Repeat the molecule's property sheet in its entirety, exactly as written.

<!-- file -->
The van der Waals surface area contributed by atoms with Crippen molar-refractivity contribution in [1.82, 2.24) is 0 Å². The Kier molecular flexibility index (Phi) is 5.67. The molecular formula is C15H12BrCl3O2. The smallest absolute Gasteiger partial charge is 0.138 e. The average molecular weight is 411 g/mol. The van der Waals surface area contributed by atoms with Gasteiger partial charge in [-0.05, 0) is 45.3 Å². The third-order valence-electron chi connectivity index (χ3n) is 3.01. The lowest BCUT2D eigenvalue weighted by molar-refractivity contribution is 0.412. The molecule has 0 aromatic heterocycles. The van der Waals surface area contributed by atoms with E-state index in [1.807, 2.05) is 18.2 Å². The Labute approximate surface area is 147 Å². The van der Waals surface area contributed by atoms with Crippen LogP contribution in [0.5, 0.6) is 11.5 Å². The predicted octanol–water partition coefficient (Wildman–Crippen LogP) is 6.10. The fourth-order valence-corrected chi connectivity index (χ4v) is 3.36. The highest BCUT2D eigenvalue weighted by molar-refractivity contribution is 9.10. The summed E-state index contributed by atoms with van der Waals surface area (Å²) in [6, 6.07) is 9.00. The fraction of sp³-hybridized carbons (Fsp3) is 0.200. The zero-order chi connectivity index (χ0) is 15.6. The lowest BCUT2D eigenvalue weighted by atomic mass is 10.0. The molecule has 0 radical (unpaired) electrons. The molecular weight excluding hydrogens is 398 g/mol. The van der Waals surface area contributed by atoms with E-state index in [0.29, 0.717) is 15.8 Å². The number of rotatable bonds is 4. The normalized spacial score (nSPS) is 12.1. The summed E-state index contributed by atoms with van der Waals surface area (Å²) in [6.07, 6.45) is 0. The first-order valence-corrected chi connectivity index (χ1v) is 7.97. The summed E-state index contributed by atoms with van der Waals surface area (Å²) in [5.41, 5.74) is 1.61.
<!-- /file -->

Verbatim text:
The van der Waals surface area contributed by atoms with Crippen molar-refractivity contribution in [1.82, 2.24) is 0 Å². The Kier molecular flexibility index (Phi) is 5.67. The molecular formula is C15H12BrCl3O2. The smallest absolute Gasteiger partial charge is 0.138 e. The average molecular weight is 411 g/mol. The van der Waals surface area contributed by atoms with Gasteiger partial charge in [-0.05, 0) is 45.3 Å². The third-order valence-electron chi connectivity index (χ3n) is 3.01. The lowest BCUT2D eigenvalue weighted by molar-refractivity contribution is 0.412. The molecule has 0 aromatic heterocycles. The van der Waals surface area contributed by atoms with E-state index in [1.807, 2.05) is 18.2 Å². The Labute approximate surface area is 147 Å². The van der Waals surface area contributed by atoms with Crippen LogP contribution in [0.5, 0.6) is 11.5 Å². The predicted octanol–water partition coefficient (Wildman–Crippen LogP) is 6.10. The fourth-order valence-corrected chi connectivity index (χ4v) is 3.36. The highest BCUT2D eigenvalue weighted by molar-refractivity contribution is 9.10. The summed E-state index contributed by atoms with van der Waals surface area (Å²) in [6, 6.07) is 9.00. The fraction of sp³-hybridized carbons (Fsp3) is 0.200. The zero-order chi connectivity index (χ0) is 15.6. The lowest BCUT2D eigenvalue weighted by atomic mass is 10.0. The molecule has 0 radical (unpaired) electrons. The molecular weight excluding hydrogens is 398 g/mol. The van der Waals surface area contributed by atoms with E-state index in [0.29, 0.717) is 15.8 Å². The number of rotatable bonds is 4. The normalized spacial score (nSPS) is 12.1. The summed E-state index contributed by atoms with van der Waals surface area (Å²) in [6.07, 6.45) is 0. The first-order valence-corrected chi connectivity index (χ1v) is 7.97. The summed E-state index contributed by atoms with van der Waals surface area (Å²) in [5.41, 5.74) is 1.61.